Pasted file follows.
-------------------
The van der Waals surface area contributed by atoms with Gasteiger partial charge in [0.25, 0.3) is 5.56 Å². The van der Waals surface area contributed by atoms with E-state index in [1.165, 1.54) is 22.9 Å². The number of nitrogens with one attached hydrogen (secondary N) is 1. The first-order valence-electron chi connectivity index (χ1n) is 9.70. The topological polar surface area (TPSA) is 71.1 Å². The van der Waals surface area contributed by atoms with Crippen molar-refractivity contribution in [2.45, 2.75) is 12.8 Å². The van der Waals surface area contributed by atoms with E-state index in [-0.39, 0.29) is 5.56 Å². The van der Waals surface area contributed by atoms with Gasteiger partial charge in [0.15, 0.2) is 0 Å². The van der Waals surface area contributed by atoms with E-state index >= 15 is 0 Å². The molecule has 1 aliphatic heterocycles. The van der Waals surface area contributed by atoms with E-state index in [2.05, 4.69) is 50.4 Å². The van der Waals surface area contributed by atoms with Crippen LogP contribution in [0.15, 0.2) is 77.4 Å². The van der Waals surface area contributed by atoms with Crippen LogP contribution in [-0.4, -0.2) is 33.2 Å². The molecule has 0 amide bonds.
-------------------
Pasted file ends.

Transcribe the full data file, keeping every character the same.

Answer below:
The van der Waals surface area contributed by atoms with Gasteiger partial charge in [0.25, 0.3) is 5.56 Å². The van der Waals surface area contributed by atoms with E-state index in [1.165, 1.54) is 22.9 Å². The number of nitrogens with one attached hydrogen (secondary N) is 1. The first-order valence-electron chi connectivity index (χ1n) is 9.70. The topological polar surface area (TPSA) is 71.1 Å². The van der Waals surface area contributed by atoms with Crippen molar-refractivity contribution in [2.45, 2.75) is 12.8 Å². The van der Waals surface area contributed by atoms with E-state index in [-0.39, 0.29) is 5.56 Å². The van der Waals surface area contributed by atoms with Gasteiger partial charge in [0.15, 0.2) is 0 Å². The van der Waals surface area contributed by atoms with E-state index >= 15 is 0 Å². The molecule has 1 aliphatic heterocycles. The van der Waals surface area contributed by atoms with E-state index in [2.05, 4.69) is 50.4 Å². The van der Waals surface area contributed by atoms with Crippen LogP contribution in [0.15, 0.2) is 77.4 Å². The van der Waals surface area contributed by atoms with Crippen LogP contribution in [-0.4, -0.2) is 33.2 Å². The molecule has 0 amide bonds.